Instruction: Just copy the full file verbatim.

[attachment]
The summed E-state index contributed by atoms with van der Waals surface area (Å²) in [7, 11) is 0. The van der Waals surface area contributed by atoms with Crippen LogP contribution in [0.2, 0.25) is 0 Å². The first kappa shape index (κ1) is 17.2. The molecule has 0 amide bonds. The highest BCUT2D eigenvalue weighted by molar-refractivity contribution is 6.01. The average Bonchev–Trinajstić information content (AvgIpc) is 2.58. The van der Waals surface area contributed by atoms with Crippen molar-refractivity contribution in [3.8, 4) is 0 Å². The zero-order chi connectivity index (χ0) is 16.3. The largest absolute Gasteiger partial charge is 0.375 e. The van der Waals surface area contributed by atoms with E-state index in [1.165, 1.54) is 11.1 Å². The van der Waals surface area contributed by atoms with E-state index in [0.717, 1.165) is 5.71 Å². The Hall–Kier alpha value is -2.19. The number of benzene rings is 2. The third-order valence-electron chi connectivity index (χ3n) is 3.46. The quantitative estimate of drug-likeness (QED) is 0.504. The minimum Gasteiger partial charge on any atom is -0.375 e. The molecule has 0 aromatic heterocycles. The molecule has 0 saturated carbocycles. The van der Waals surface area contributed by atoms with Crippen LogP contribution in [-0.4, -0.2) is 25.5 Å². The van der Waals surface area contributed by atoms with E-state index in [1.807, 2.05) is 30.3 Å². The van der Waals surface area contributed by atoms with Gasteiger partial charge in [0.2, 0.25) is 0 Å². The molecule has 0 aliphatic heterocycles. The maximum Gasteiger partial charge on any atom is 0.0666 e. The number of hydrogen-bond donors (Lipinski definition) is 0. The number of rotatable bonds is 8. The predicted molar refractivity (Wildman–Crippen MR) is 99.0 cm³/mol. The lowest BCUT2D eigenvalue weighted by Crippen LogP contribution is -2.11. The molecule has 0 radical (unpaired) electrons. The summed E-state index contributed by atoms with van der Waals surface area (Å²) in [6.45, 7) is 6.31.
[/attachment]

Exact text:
The summed E-state index contributed by atoms with van der Waals surface area (Å²) in [7, 11) is 0. The van der Waals surface area contributed by atoms with Crippen LogP contribution in [0.2, 0.25) is 0 Å². The first kappa shape index (κ1) is 17.2. The molecule has 0 amide bonds. The highest BCUT2D eigenvalue weighted by molar-refractivity contribution is 6.01. The average Bonchev–Trinajstić information content (AvgIpc) is 2.58. The van der Waals surface area contributed by atoms with Crippen molar-refractivity contribution in [3.8, 4) is 0 Å². The zero-order chi connectivity index (χ0) is 16.3. The largest absolute Gasteiger partial charge is 0.375 e. The van der Waals surface area contributed by atoms with E-state index in [1.165, 1.54) is 11.1 Å². The van der Waals surface area contributed by atoms with E-state index in [0.717, 1.165) is 5.71 Å². The Hall–Kier alpha value is -2.19. The number of benzene rings is 2. The third-order valence-electron chi connectivity index (χ3n) is 3.46. The quantitative estimate of drug-likeness (QED) is 0.504. The minimum Gasteiger partial charge on any atom is -0.375 e. The molecule has 0 aromatic heterocycles. The molecule has 0 saturated carbocycles. The van der Waals surface area contributed by atoms with Crippen LogP contribution in [-0.4, -0.2) is 25.5 Å². The van der Waals surface area contributed by atoms with E-state index in [1.807, 2.05) is 30.3 Å². The van der Waals surface area contributed by atoms with Gasteiger partial charge in [0.2, 0.25) is 0 Å². The molecule has 0 aliphatic heterocycles. The maximum Gasteiger partial charge on any atom is 0.0666 e. The number of hydrogen-bond donors (Lipinski definition) is 0. The number of rotatable bonds is 8. The predicted molar refractivity (Wildman–Crippen MR) is 99.0 cm³/mol. The lowest BCUT2D eigenvalue weighted by Crippen LogP contribution is -2.11. The molecule has 0 radical (unpaired) electrons. The summed E-state index contributed by atoms with van der Waals surface area (Å²) in [6.45, 7) is 6.31.